6th step – Explain basic vowel rules. If it is a vowel-consonant-vowel, the letter sounds like its name. If it is followed by 2 consonants it has a “short” sound. Show her some examples. Ask your child to find other examples. Continue until she can find examples when you ask for each sound.

7th step – Have your child sound out words. Help him whenever he forgets, but make sure he really tires before you tell him what the word is. If your child is reluctant or seems frustrated, have him sound out one word in every sentence with you reading the rest until he is more comfortable. Until your child demonstrates comprehension, always go back and read what they have sounded out.

8th step – Once your child is reading full sentences, stop her frequently and ask questions about what was just read.

Be sure to praise your child heartily every step of the way!

 

God Bless You All!

~ Grama Sue

Almost Unschooling Grama Weekly Wrap Up | January 20th, 2017

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Tired of scrolling? Each week I try to categorize all the posts I do on Facebook, Twitter, and Pinterest so you can easily find the ones that fit your family. Subscribe in the upper the right-hand corner to get this blog in your e-mail so you don’t miss out!

 

BIBLE

 

Read Acts 1:8 to your kids. Talk about what a witness is. Have they ever seen a reporter interview a witness? Encourage them to take a little while to think about what they would say if they were asked to witness about Jesus. Then give one a microphone and ask him to interview a witness for Jesus. Pass the microphone around and let each child take their turn being the reporter and the witness.

 

 

While you are reading the Bible with your kids, take the time to find the places mentioned on a map!

 

LANGUAGE ARTS

 

Preschool

 

Name Recognition Soup

 

 

Elementary

 

 

Let your kids play with their food! Tell them they can’t eat their peanut butter until they have written two spelling words in it with a toothpick!

 

 

When doing your spelling drills, put out the alphabet on the floor and have your kids step on the letters as they spell the words.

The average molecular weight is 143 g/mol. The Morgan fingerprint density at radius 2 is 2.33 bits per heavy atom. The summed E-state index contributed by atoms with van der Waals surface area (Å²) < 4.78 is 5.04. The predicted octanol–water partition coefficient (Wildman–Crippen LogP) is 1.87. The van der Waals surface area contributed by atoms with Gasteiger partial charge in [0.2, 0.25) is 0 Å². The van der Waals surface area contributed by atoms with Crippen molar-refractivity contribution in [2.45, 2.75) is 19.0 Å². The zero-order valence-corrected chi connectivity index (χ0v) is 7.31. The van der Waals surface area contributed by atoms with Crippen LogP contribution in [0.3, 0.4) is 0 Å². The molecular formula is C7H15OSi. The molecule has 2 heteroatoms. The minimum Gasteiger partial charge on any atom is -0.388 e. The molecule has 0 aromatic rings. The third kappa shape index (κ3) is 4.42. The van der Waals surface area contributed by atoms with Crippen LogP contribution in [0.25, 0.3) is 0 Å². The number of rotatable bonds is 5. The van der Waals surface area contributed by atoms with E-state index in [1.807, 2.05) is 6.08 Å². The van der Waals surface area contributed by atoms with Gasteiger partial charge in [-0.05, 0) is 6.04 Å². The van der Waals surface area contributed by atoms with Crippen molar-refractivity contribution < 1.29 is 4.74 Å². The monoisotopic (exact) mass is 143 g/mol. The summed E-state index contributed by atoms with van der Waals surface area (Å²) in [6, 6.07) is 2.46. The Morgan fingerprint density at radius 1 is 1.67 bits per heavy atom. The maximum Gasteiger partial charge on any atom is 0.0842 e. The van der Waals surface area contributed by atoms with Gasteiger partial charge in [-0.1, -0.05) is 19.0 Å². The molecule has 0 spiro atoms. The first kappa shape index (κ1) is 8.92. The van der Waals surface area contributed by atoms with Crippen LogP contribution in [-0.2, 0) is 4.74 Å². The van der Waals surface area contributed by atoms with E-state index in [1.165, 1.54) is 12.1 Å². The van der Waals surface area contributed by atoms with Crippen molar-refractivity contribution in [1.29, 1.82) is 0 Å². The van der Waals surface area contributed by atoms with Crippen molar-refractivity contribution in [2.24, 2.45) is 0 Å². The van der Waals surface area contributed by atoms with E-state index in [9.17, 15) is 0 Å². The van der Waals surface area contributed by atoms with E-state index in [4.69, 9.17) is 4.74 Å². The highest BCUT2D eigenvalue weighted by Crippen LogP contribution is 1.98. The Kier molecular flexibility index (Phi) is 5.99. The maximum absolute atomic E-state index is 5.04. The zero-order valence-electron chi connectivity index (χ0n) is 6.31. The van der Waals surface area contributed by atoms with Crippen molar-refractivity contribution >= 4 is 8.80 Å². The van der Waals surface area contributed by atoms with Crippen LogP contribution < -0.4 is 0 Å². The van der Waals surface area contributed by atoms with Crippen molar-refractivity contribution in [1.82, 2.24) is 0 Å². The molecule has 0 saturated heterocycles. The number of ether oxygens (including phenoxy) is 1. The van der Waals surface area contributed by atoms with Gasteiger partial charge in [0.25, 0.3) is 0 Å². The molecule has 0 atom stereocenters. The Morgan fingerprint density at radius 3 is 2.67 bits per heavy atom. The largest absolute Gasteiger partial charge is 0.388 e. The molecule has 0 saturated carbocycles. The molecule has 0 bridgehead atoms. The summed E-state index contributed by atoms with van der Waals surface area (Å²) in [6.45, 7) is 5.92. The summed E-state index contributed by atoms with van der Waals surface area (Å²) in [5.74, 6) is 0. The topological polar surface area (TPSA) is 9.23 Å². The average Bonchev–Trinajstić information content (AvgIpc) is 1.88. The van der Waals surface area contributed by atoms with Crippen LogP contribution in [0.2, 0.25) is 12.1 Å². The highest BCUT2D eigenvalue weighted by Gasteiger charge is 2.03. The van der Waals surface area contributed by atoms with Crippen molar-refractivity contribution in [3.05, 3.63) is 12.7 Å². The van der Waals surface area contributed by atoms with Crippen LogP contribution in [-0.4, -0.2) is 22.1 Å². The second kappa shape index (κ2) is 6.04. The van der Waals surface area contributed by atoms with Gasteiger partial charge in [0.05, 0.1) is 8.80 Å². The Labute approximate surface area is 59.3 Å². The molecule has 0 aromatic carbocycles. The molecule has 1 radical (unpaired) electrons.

To help your kids learn the keyboard, have them arrange alphabet cards on the floor as they are on the keyboard. They can “type” out words with their feet or play a game of “What’s Missing”. While their backs are turned, remove a letter. Then have them figure out which one it is. Start out with a real keyboard for them to compare it to. When they get good at it, take away the keyboard to make it more challenging. Once they learn the letters, have them make cards for all the other keys and continue playing.

 

Middle School – High School

 

Writing prompt! What would you do if you could travel through time? Would you visit the past first or the future? Where would you go and what would you do?

 

SCIENCE

 

http://www.cuttingtinybites.com/2017/01/winter-stem-build-snowflake-tinker-tray.html

 

 

Have your kids test this one!

You can use pinecones to forecast the weather: the scales on the pinecones will close when rain is on the way.

 

 

Use a magnifying glass to examine the frost on your window!  Extra challenge – try to draw it!

 

MATH

 

Preschool

 

 

Do you have a shell collection? Have your preschooler sort them by color, size, type or shape. Have him decide if the gray and white shell belongs with the gray or the white shells. Is it mostly gray or white? Use words like big, bigger or biggest. Do an art project with them making patterns of the shells you sorted.